Diversifying across industries does require some level of understanding of those sectors, which is nearly impossible since “tech’ today spans most industries. Moreso, some industries such as life sciences and MedTech are radically different from most tech companies due to regulatory issues, IP issues, company development paths, and exit dynamics.
But don’t let that intimidate you - the beauty of investing in tech startups is that you can diversify into different industries by collaborating with investors that have the expertise and complementary skill sets.
3. Diversify within the VC asset class: Timing
Investing in companies that are at different stages is optional, but it can be a diversification strategy for investors who want to be exposed to different cash flow timelines and risk equations. Every stage is unique, ranging in investment size, risk profile, timeline, cap table, valuation, and more.
Many early companies you invest in will eventually raise more money. Not all of your investments will merit follow-on investing and the amount of capital required will vary, but you should consider reserving some extra cash to invest your “pro-rata” in a company’s next round.
This allows you to double-down on your winners and dramatically raises your success ratio. One way to look at it is that if you have 6 investments, you can assume that 2 will likely be very successful, 2 ‘have potential’ and 2 are in trouble – you’re looking at a 33.3% success rate. If you double down on the 2 winners, you now have 8 ‘tranches’ and a 50% success rate. A good rule of thumb is to set aside one dollar in follow-on money for every dollar of first-round investment.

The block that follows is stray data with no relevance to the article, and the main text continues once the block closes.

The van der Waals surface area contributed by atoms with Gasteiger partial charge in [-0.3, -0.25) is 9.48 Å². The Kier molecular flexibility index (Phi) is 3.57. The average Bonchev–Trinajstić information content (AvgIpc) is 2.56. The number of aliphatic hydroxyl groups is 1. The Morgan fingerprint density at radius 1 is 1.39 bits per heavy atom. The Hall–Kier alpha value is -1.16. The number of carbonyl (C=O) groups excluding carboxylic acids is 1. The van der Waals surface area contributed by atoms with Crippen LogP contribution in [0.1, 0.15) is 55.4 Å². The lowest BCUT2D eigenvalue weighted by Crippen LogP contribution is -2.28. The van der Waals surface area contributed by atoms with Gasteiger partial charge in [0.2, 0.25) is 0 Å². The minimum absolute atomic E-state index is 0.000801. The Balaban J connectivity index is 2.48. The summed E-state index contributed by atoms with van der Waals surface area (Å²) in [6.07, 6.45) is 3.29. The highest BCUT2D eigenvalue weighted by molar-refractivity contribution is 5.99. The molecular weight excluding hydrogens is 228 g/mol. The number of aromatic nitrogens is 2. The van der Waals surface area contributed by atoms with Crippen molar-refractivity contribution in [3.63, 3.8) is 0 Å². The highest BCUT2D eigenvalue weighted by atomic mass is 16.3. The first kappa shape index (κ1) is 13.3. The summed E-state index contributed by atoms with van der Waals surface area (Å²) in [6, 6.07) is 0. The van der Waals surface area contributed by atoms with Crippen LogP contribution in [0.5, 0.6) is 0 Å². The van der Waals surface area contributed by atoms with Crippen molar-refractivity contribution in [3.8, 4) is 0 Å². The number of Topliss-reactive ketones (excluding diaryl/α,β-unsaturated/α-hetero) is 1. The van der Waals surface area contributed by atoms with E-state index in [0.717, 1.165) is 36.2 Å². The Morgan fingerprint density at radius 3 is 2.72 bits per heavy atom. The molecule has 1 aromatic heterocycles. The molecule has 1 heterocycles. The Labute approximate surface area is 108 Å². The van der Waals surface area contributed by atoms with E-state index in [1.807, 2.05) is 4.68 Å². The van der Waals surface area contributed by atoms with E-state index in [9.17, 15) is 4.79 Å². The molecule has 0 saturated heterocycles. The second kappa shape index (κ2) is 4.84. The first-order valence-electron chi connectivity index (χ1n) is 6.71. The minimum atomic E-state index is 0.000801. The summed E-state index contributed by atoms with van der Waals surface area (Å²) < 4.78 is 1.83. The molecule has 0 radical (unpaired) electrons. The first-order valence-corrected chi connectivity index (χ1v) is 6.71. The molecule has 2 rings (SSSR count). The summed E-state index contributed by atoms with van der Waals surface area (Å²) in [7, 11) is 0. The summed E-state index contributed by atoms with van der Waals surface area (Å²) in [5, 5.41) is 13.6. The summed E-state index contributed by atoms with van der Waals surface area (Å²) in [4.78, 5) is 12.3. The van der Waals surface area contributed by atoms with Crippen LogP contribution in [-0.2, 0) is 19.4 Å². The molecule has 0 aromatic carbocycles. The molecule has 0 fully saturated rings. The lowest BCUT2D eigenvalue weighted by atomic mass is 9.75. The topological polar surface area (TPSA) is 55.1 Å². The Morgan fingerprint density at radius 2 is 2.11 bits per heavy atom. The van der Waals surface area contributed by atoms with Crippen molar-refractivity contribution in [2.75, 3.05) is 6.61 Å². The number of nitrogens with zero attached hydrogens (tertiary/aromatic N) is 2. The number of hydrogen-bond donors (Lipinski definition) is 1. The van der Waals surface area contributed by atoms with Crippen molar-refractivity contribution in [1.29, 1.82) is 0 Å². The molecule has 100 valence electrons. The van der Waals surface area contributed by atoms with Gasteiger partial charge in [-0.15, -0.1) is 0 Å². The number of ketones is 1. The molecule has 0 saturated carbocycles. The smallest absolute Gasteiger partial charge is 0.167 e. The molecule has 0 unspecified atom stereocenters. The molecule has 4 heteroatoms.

In our first example where the investor is comfortable with a $500K allocation to venture capital, approximately 50% ($250K) should be set aside for follow-on rounds.
The last thing we’ll add on timing, and maybe the most important lesson, is that early-stage investing is a roller coaster ride. Companies will experience ups and downs, and investors should be very comfortable with that reality.
4. The importance of diversification discipline
It’s easy to fall into the trap of getting emotionally connected to a specific investment and wanting to invest significantly more into it. But being disciplined and committing to diversification is key if your ultimate goal is generating returns. A best practice is to pre-determine your budget, as well as the approximate amount that you will allocate to each investment, and stick to it.
Investment amounts into each portfolio company don’t necessarily need to be equal, but it is best to refrain from grossing your investment amount up or down by a significant amount. In some cases, naive diversification (diversification without estimating correlations of individual investments) can work: as long as the number of investments is large enough and investment in any single company is not overstated.
In venture capital much like elsewhere in life, risk and return are correlated. If you want to make higher returns, you must take on higher risk. The most powerful strategy to mitigate that risk is diversification.